August 9, 2004

Linux can save your data

Author: Chris DiBona

There are a lot of reasons to use Linux. You've seen people write or heard people speak about its use in clusters, offices, Web servers, and other common uses. One thing that hasn't been talked about enough is its utility as a superior tool for recovering data from other operating systems.

Linux excels at accessing and, more importantly, recovering data from otherwise troubled machines. Let me set the stage for you: Christine brought an oldish Macintosh 610 into our marriage. On this machine were vast numbers of recipes, menus, and other documents from her days as a chef, stretching back at least a decade.

To retrieve a menu or recipe, she would have to bring this increasingly flaky machine up and print out a recipe on an aging Canon BubbleJet printer. As time passed, the machine developed a nasty habit of dropping the video and not coming back up until you hit some combination of wiggle and dance with the power switch.

As an engineer, I wasn't happy with the situation. The way we dealt with this initially was to buy a replacement chassis and motherboard from WeirdStuff Warehouse. WeirdStuff is this great shop in Silicon Valley that has every old machine you might want, in quantity. We were able to find a 610 chassis for $20. I swapped the hard drive, CPU, and memory from the old one into the new one and we had a machine that turned on reliably.

It was still a bit of a mess, however, so we decided to get a copy of FileMaker for Windows (a copy is not available for Linux) and get the data off the Macintosh drives. Most of the data files were multi-megabyte in size, so a diskette was not an option. Also, the Zip drive where Christine had most of her backups would, upon connection to the 610 (old or new), simply not be recognized. I tried this with multiple SCSI Zip drives to no avail.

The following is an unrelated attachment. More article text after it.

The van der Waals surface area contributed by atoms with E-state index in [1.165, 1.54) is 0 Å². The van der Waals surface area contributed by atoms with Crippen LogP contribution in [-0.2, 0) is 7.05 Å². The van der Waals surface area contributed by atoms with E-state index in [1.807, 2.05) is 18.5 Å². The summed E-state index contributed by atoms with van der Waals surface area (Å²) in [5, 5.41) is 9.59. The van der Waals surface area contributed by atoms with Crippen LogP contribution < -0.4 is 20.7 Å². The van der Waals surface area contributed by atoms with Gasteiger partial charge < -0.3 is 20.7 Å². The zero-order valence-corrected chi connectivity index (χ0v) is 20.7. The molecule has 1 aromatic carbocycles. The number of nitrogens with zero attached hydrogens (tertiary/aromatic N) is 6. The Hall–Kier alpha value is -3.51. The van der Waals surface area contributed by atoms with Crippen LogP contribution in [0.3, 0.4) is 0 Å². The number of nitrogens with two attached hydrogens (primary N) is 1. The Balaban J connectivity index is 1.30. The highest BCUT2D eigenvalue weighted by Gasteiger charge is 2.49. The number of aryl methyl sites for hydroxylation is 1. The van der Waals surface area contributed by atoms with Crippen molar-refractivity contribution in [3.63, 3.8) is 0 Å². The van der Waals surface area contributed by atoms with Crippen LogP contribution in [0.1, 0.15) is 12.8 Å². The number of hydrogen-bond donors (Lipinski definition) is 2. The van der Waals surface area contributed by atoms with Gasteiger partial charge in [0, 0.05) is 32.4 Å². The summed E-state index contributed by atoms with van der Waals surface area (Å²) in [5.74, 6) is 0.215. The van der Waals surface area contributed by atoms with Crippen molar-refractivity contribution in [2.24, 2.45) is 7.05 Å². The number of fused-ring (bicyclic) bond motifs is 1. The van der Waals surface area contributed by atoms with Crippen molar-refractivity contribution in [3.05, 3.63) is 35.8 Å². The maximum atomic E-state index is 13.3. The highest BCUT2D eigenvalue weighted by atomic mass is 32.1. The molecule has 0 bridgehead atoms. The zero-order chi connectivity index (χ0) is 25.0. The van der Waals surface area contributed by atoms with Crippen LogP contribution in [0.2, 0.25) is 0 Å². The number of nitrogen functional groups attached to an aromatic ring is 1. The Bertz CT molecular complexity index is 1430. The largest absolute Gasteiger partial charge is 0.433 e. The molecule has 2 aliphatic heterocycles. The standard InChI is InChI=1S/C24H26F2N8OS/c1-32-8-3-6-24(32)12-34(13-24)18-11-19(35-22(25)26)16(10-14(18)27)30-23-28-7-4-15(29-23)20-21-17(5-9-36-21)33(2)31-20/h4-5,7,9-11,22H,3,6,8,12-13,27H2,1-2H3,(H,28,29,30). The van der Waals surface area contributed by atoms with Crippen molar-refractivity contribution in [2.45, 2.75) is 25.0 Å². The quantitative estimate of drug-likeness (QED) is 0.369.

So we were in a position where our data was trapped on a machine with a clearly finite lifespan. We had to get the data off, and the 610 had no network capability, and diskettes were too small. What was the answer? As you can likely guess, Linux.

The Linux kernel supports a great number of filesystems. A filesystem is a term used to describe the methods an operating system uses to read and write data to a hard drive. And while not all filesystems are supported in a standard stock kernel (which commonly support only a few to save space and time), the ability is there to support filesystems reaching back into the dusty back rooms of computer history.

I recompiled my kernel to support Apple's HFS+ filesystem and then used that kernel to access the hard drive and Zip disks (via an Adaptec PCMCIA SCSI adapter) and copy the data off the old machine. Now I had a copy of the data that would work for my wife, and we could back it up as well. Things were good.

This is a fairly domestic story, I realize, but similar stories in corporations are legion. Using a simple bootable Linux like Knoppix or the LNX-BBC, you can easily recover data off of recalcitrant machines that refuse to boot their native Windows systems, or you can do as I did and just pull the drive. Linux excels at these kinds of delicate operations, including deriving old data from backup tape.

The Linux kernel can support a vast array of filesystems, including VxFS (SCO and others), UFS (BSD and others), the aforementioned HFS, and of course NTFS and a variety of FAT systems. Keep in mind that for some, Linux can only read them, and others could at best be called experimental, but even so, you have a terrific array of arrows in your quiver.

People who dual-boot Linux and Windows are used to using FAT and NTFS. Support for them commonly is pre-compiled, sometimes as a module, for most mainstream distribution kernels.

The next time you are faced with having to wipe a drive and start over, but you aren't 100% certain that your nightly backup saved that file or program or document you need, give Linux a try. You'll be amazed how much trouble it can save you.

Chris DiBona is best known for having been an editor/author
for Slashdot. He is an internationally
known advocate of open source software and related methodologies, writes for a
great number of publications, and speaks internationally on software
development and digital rights issues.

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